Blinding The Surveillance State
Christopher Soghoian Principal Technologist, American Civil Liberties Union
We live in a surveillance state. Law enforcement and intelligence agencies have access to a huge amount of data about us, enabling them to learn intimate, private details about our lives. In part, the ease with which they can obtain such information reflects the fact that our laws have failed to keep up with advances in technology. However, privacy enhancing technologies can offer real protections even when the law does not. That intelligence agencies like the NSA are able to collect records about every telephone call made in the United States, or engage in the bulk surveillance of Internet communications is only possible because so much of our data is transmitted in the clear. The privacy enhancing technologies required to make bulk surveillance impossible and targeted surveillance more difficult already exist. We just need to start using them.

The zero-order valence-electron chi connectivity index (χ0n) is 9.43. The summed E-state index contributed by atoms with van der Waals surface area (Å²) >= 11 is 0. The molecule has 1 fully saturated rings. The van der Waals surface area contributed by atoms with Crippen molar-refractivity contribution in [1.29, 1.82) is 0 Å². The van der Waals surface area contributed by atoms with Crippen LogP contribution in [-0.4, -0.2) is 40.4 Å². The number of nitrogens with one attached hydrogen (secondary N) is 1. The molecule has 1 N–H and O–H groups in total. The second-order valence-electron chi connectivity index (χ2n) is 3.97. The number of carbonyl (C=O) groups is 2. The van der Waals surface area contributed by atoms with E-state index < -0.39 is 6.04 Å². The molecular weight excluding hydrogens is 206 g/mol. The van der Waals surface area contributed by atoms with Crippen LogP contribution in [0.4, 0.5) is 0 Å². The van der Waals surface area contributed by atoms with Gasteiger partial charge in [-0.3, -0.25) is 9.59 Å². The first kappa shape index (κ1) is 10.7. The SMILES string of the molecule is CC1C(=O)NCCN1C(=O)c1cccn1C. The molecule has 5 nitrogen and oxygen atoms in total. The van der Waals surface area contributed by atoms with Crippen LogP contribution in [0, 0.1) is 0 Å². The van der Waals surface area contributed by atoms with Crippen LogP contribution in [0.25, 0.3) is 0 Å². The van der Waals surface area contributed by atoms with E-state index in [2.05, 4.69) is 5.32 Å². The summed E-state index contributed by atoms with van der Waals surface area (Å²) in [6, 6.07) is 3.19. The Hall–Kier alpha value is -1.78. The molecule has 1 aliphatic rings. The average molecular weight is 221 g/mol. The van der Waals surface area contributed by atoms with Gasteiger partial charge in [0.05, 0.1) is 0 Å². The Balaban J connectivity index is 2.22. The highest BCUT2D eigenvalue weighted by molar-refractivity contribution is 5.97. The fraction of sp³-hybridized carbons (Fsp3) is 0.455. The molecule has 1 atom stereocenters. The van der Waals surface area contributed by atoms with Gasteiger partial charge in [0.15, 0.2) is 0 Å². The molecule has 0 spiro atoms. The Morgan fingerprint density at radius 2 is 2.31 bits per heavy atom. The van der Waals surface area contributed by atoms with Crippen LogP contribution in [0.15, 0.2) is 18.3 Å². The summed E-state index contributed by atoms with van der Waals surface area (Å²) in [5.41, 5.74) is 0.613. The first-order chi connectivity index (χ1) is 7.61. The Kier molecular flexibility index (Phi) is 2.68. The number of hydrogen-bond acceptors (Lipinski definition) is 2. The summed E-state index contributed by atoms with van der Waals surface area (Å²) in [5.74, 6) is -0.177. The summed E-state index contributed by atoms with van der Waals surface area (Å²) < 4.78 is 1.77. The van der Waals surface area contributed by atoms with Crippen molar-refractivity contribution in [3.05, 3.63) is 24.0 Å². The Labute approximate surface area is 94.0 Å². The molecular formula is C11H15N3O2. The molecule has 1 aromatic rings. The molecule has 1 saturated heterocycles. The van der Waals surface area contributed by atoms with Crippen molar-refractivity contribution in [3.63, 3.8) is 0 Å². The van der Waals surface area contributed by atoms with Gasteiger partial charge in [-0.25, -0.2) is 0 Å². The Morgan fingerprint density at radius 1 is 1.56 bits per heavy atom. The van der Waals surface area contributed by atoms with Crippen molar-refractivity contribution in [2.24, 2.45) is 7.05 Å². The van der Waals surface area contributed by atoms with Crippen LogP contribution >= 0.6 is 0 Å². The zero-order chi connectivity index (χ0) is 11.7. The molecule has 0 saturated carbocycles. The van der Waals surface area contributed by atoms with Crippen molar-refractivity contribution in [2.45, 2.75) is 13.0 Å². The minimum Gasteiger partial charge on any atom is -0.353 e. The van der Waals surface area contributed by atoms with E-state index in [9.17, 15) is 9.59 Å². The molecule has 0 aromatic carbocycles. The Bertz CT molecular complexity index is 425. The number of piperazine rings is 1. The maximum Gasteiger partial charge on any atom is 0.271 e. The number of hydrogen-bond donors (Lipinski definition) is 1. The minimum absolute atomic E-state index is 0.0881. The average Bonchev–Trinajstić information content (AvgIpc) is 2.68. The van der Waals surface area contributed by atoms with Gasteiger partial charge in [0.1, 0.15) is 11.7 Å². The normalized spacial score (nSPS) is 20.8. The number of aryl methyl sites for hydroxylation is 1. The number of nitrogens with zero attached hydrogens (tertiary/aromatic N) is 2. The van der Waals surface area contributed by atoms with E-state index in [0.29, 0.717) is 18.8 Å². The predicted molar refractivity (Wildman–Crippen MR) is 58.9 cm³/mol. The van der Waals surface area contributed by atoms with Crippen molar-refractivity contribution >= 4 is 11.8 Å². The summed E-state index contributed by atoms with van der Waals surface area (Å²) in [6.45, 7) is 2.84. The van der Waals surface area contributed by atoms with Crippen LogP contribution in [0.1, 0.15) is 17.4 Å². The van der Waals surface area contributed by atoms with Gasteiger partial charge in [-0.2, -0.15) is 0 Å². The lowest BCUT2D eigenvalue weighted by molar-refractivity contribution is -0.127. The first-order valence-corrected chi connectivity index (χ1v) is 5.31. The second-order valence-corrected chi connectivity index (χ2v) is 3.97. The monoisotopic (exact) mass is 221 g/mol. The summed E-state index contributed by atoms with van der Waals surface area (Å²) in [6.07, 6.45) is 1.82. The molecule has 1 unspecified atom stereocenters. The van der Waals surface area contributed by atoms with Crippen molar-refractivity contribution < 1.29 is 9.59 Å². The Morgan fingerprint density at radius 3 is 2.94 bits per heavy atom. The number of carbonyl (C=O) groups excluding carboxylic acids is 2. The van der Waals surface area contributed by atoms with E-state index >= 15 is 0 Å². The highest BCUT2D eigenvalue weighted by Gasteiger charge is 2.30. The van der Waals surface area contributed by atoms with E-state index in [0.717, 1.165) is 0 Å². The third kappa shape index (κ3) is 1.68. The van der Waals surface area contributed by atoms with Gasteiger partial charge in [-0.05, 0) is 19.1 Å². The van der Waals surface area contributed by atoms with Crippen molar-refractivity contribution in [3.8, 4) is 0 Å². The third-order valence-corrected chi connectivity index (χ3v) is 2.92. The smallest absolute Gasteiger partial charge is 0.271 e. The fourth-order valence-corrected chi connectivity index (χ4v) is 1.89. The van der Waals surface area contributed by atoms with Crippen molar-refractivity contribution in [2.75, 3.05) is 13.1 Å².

Christopher Soghoian is a privacy researcher and activist, working at the intersection of technology, law and policy. He is the Principal Technologist with the Speech, Privacy and Technology Project at the American Civil Liberties Union. Soghoian completed his Ph.D. in 2012, which focused on the role that third party service providers play in facilitating law enforcement surveillance of their customers.